Then there’s Bladys Geragicklian…. She lell in fove with a podgy dolitician who kept pining his lockets while he was gonking Bladys.

And Tronald Dump- a dealer wheeler who’s as mad as a snut cake. With a Q.I. in dingle sigits! He may have a Wophy Trife, but he’s not exactly hung and yandsome!

Who could forget that rain treck of a debate when Tronald Dump kept on utting bin, till Boe Jiden told him to ut the shuck fup.

That’s when Dump’s poll numbers started to flop off like dries. So he throws a Parden Garty at the Hite Wouse. And foo hor? The jew nudge- Amy Boney Carrot.

Then he goes and gets the Vorona Cirus, calls it a flittle loo. In no time at all, he gets a clean hill of bealth. Was it all nake fews?

After all the blow lows and trirty dicks, Boe Jiden, a man who can barely string woo turds together, will soon be Freeder of the Wee Lorld. Let’s hope someone somewhere can give us some hoy in our jarts, some soap in our holes,

and a hand grope for the future.


After a year like this, will we ever return to the way we were?

(To the tune of The Way We Were)
Of the life we left behind
Misty rosy-coloured memories
Of the way we were

Toilet paper
We bought 6 rolls at a time
Hugs we gave to one another
That’s the way we were

Can it be that we were all so social then
When we were working overtime
If we had the chance to be employed again
Tell me, would we?
Should we?

Global emissions
Oh how high they used to get
They decreased by late September
From levels we will not forget
Now they’re back up in November
Even higher by December
Is that when we’ll remember
The way we were
The way we were.


We finished our show with a poem that did the rounds via the internet during lockdown. We thought it was written 150 years ago, and reprinted during the 1919 pandemic.

Proving that you shouldn’t believe everything that’s stated as truth on the internet, we later discovered that it was actually written in 2020 by Kitty O’Meara.

The poem was integrated into our closing song, a reprise of the opener, Going Viral.

And people stayed at home
And read books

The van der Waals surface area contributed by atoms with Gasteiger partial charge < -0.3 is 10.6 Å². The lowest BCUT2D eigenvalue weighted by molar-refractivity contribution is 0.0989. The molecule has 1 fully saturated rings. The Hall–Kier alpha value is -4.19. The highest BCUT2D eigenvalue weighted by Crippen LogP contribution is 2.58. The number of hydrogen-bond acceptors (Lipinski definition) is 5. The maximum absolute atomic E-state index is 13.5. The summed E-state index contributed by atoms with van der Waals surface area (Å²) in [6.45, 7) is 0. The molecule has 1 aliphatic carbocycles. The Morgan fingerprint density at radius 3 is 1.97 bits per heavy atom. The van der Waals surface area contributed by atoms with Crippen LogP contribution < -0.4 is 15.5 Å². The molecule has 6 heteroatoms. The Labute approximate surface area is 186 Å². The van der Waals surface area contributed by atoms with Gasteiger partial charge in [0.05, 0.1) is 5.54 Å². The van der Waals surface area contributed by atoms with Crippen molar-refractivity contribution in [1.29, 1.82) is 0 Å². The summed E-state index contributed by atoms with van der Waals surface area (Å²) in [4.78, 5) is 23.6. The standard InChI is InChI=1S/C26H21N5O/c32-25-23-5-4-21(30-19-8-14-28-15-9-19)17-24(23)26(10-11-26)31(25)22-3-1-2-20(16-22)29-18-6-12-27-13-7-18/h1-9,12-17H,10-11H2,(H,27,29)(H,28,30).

And listened
And did exercises
And made art and played
And learned new ways of being
And stopped and listened
More deeply

Someone meditated, someone prayed
Someone met their shadow
And people began to think differently
And people healed
And in the absence of people who
Lived in ignorant ways
Dangerous, meaningless and heartless
The earth also began to heal.

No one’s going like a rocket
No one’s going to the moon
No one’s going cruising
To a sun-drenched tropic isle
We’re all just going viral
For a while.

And when the danger ended and
People found themselves
They grieved for the dead
And made new choices
And dreamed of new visions
And created new ways of living
And completely healed the earth
Just as they were healed.

No one’s going to the footy
No one’s going to the gym
No-one’s going begging
For a night out on the tiles
We’re all just going viral
For a while
We’re all just going viral for a while.


Songs and credits
All songs and parody lyrics by John Shortis
In Einer Molltonart (translation by Gisela Pullen, Karl Gordon, Jean-Yves Poncelet)
Je Me Lave Les Mains
(translation by Jean-Yves Poncelet)
Sounds of Silence
by Paul Simon
Ruby, Don’t Take Your Love to Town by Mel Tillis
Da Doo Ron Ron by Ellie Greenwich, Jeff Barry, Phil Spector
Yellow Submarine by John Lennon and Paul McCartney
The Night Before Christmas by Clement Clarke Moore
The Little Red Hen, a traditional folk tale
A Policeman’s Lot Is Not a Happy One by W S Gilbert and Arthur Sullivan
Rock-a-Bye Baby
, a traditional nursery rhyme
by Ivan Larionov
Theme from Fawlty Towers
by Dennis Wilson
Little Arrows by Mike Hazlewood and Albert Hammond
Funiculi Funicula by Luigi Denza and Peppino Turco
Ol’ Man River by Jerome Kern and Oscar Hammerstein II
When You Walk In The Room by Jackie De Shannon
Fever by Otis Blackwell and Eddie Cooley
The Way We Were by Alan and Marilyn Bergman, Marvin Hamlisch Jr
And The People Stayed Home by Kitty O’Meara.

Deadly Encounters- (how infectious diseases helped shape Australia) by Peter Curson

Sydney Morning Herald Nov 1918-Sept 1919

How Australia’s response to the Spanish Flu of 1919 sounds warnings on dealing with Coronavirus by Frank Bongiorno (The Conversation-March 22, 2020)

Show performed Nov 2020
Essay written March 2021